Berenice Abbott: A Life in Photography

Best known for her stark photographs of New York City and striking portraits of her notable contemporaries, Berenice Abbott was also a versatile science photographer, author, photo gear tinkerer with several patents, teacher at the New School of Social Research, archivist of Eugène Atget's prints and negatives, and pioneer feminist. Born in Ohio in 1898, her 93 years spanned nearly all of the 20th century. Van Haaften's authoritative Berenice Abbott reveals the personal and professional struggles and triumphs of a woman who cut her own path, a volume prolifically and judiciously illustrated, with numerous quotations from Abbott and her long-time partner, critic and journalist Elizabeth McCausland.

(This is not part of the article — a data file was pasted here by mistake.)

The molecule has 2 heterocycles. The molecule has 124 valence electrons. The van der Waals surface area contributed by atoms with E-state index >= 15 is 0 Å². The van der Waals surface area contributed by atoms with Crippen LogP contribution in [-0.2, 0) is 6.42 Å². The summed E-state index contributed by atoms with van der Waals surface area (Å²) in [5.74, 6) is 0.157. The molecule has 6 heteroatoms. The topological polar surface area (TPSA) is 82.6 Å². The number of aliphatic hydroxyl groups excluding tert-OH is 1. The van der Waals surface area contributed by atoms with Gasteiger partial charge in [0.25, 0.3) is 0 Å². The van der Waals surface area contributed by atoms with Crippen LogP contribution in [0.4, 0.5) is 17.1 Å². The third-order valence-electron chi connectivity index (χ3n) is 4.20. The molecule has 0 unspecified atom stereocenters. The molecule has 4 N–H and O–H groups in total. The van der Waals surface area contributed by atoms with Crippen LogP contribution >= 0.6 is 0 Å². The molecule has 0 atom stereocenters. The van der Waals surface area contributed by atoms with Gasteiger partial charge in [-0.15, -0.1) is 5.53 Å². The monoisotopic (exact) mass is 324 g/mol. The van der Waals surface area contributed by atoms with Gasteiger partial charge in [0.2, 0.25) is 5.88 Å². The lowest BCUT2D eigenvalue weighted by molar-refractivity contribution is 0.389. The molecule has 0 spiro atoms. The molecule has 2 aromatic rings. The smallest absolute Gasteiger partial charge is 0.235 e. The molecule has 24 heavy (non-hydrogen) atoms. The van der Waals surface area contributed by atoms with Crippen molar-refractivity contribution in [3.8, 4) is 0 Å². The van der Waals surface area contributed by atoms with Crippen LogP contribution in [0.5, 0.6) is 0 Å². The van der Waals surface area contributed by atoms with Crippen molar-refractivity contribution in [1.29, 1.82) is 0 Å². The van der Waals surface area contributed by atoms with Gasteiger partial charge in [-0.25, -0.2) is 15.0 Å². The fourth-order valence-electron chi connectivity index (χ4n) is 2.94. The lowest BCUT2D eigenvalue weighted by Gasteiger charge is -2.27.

Abbott left Ohio State University for Greenwich Village in 1918 and never looked back. Broke and vaguely interested in art history, she hung around the bars of the Village with the likes of Edna St. Vincent Millay and Eugene O'Neill, and worked odd jobs until she scraped together enough money to move to Paris. She learned photography in Man Ray's portrait studio and created what Van Haaften describes as "a visual legacy of strong women, many of them lesbian," including Gertrude Stein, Janet Flanner and Djuna Barnes. Returning to New York during the Great Depression, Abbott fumbled along, supporting herself shooting occasional portraits until Roosevelt's WPA Federal Artist Project funded her "Changing New York" cityscape series. She quickly recognized her niche in the growing field of photographic art: "What a vast subject the metropolis is and how the work of photographing it could go on forever." Hanging precariously from skyscraper rooftops to get her shots, the enterprising Abbott was an active participant and observant lodestar in a tumultuous century. --Bruce Jacobs, founding partner, Watermark Books & Cafe, Wichita, Kan.

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